java acquiring arraylist component type from method parameter of arraylist<T>

I've been trying to figure a way of determining an ArrayList's component type when passed to a static method as a parameter. My current attempt has resulted in this:

public static <T> Class getArrayListClass(ArrayList<T> al) {
    Class clazz = null;
    for(T t: al) {
        if(t != null) {
            clazz = t.getClass();//Get first type found.
    return clazz;

Is there an alternative way of determining the type of an ArrayList? Better yet, how can I find the component types of an ArrayList with size 0? The static method does not know "who has ownership" of the ArrayList object, making reflections with fields difficult because (from what I been reading) you need to know where the container comes from (surely the original source would know it's type), or someone who has reference to a container like it of known type (Non type T) or simply know its type... There was a post about something similar, using Lists: Get generic type of java.util.List In there solutions, they were using reflection and stated that it could be done for parameters and return types as well, but there were no examples of type T parameters... The second best answer on that link showed an example of acquiring the type from method parameters, but of non type T, which in my case, I am acquiring the ArrayList as a type T parameter. Any favorable solutions? My current method can only be applied to ArrayLists of size > 0. I've gotten types from primitive arrays before (fortunately): someArray.getClass().getComponentType()//T[] though they're vastly different, but that opens up one of my last two alternative options I'd already seen and would rather avoid: A) converting ArrayLists to arrays of known type (not objects) then when type is needed to be known by other methods/objects, they can unwrap it using the getComponentType method or B) always send the type as an extra parameter... Don't know if this is a duplicate, but I've looked a bit; if it is send me in the right direction. Thanks.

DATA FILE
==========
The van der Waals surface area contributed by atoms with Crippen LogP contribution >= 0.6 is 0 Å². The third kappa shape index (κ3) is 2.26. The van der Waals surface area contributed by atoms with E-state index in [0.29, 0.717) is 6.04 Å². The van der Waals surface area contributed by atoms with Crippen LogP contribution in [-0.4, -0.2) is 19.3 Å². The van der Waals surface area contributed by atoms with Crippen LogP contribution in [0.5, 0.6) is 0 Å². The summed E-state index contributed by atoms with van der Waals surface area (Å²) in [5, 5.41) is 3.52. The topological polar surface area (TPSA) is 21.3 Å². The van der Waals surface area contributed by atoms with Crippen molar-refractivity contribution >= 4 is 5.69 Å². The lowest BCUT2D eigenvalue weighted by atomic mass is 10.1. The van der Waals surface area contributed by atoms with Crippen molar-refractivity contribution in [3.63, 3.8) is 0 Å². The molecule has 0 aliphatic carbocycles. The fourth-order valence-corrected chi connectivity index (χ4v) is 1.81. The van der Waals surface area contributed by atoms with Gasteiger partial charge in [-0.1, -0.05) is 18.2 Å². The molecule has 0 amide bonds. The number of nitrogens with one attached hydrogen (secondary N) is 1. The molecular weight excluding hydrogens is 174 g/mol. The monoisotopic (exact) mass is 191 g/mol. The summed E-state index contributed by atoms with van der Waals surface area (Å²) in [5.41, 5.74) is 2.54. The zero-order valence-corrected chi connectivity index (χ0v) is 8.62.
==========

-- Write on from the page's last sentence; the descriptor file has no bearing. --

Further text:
1 answer

  • answered 2018-05-16 05:24 sprinter

    I suspect you are misunderstanding how Java generics work. The design of generics had as an objective that there be no runtime overhead of having generic classes with multiple types instantiated. In other words, it is really only one class under the covers, with the parameterised type available only during the compile phase: at runtime the parameterised type disappears. This is known as erasure. See here for a tutorial on how it works.

    In your case this means that it is literally impossible to find the real type of T at runtime (which is when reflection is in operation) because there is no real type at runtime. It has been erased.

    In your code you are passing an object to a method which has a real type and you can use reflection to find its type.

    Keep in mind that use of reflection is nearly always an indication of bad design. There are a few cases where it's necessary (e.g. serialisation of objects) but in the vast majority of cases there are better ways to achieve an outcome.